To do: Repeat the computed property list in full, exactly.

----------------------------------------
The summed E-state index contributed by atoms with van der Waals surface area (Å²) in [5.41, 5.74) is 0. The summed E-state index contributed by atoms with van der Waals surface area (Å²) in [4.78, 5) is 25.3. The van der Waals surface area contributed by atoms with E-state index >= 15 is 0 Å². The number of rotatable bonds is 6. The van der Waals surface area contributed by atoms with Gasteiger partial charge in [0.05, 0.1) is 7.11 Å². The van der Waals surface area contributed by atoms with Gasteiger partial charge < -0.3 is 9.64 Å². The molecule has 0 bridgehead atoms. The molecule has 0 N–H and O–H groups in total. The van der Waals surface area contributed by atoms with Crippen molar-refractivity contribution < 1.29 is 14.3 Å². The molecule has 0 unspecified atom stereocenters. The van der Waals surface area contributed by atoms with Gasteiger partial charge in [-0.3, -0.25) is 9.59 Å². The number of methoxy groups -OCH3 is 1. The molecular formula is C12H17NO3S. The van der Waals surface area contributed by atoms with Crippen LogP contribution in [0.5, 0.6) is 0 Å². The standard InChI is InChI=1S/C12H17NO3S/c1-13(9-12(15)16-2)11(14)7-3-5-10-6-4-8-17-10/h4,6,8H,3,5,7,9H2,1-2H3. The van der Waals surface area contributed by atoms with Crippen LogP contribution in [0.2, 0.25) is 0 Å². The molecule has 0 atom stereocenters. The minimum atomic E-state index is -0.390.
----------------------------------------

The summed E-state index contributed by atoms with van der Waals surface area (Å²) in [5.41, 5.74) is 0. The summed E-state index contributed by atoms with van der Waals surface area (Å²) in [4.78, 5) is 25.3. The van der Waals surface area contributed by atoms with E-state index >= 15 is 0 Å². The number of rotatable bonds is 6. The van der Waals surface area contributed by atoms with Gasteiger partial charge in [0.05, 0.1) is 7.11 Å². The van der Waals surface area contributed by atoms with Gasteiger partial charge < -0.3 is 9.64 Å². The molecule has 0 bridgehead atoms. The molecule has 0 N–H and O–H groups in total. The van der Waals surface area contributed by atoms with Crippen molar-refractivity contribution < 1.29 is 14.3 Å². The molecule has 0 unspecified atom stereocenters. The van der Waals surface area contributed by atoms with Gasteiger partial charge in [-0.3, -0.25) is 9.59 Å². The number of methoxy groups -OCH3 is 1. The molecular formula is C12H17NO3S. The van der Waals surface area contributed by atoms with Crippen LogP contribution in [0.5, 0.6) is 0 Å². The standard InChI is InChI=1S/C12H17NO3S/c1-13(9-12(15)16-2)11(14)7-3-5-10-6-4-8-17-10/h4,6,8H,3,5,7,9H2,1-2H3. The van der Waals surface area contributed by atoms with Crippen LogP contribution in [0.2, 0.25) is 0 Å². The molecule has 0 atom stereocenters. The minimum atomic E-state index is -0.390.